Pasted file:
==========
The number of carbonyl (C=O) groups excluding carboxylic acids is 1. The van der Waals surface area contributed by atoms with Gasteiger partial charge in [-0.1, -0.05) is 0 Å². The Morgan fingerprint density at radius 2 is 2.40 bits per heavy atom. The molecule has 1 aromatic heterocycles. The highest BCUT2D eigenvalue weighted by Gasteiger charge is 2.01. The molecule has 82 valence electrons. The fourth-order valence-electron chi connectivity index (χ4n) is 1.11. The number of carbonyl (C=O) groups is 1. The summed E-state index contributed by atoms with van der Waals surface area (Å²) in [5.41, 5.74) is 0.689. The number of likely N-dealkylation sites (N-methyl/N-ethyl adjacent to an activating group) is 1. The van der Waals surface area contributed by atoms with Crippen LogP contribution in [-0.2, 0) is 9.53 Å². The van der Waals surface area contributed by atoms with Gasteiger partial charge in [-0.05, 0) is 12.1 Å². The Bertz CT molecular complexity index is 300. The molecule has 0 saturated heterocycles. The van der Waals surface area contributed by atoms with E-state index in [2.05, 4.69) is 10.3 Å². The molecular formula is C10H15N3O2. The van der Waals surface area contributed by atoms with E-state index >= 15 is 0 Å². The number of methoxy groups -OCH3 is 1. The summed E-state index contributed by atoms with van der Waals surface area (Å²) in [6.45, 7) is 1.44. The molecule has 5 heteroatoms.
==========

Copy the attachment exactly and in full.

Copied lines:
The number of carbonyl (C=O) groups excluding carboxylic acids is 1. The van der Waals surface area contributed by atoms with Gasteiger partial charge in [-0.1, -0.05) is 0 Å². The Morgan fingerprint density at radius 2 is 2.40 bits per heavy atom. The molecule has 1 aromatic heterocycles. The highest BCUT2D eigenvalue weighted by Gasteiger charge is 2.01. The molecule has 82 valence electrons. The fourth-order valence-electron chi connectivity index (χ4n) is 1.11. The number of carbonyl (C=O) groups is 1. The summed E-state index contributed by atoms with van der Waals surface area (Å²) in [5.41, 5.74) is 0.689. The number of likely N-dealkylation sites (N-methyl/N-ethyl adjacent to an activating group) is 1. The van der Waals surface area contributed by atoms with Crippen LogP contribution in [-0.2, 0) is 9.53 Å². The van der Waals surface area contributed by atoms with Gasteiger partial charge in [-0.05, 0) is 12.1 Å². The Bertz CT molecular complexity index is 300. The molecule has 0 saturated heterocycles. The van der Waals surface area contributed by atoms with E-state index in [2.05, 4.69) is 10.3 Å². The molecular formula is C10H15N3O2. The van der Waals surface area contributed by atoms with E-state index >= 15 is 0 Å². The number of methoxy groups -OCH3 is 1. The summed E-state index contributed by atoms with van der Waals surface area (Å²) in [6.45, 7) is 1.44. The molecule has 5 heteroatoms.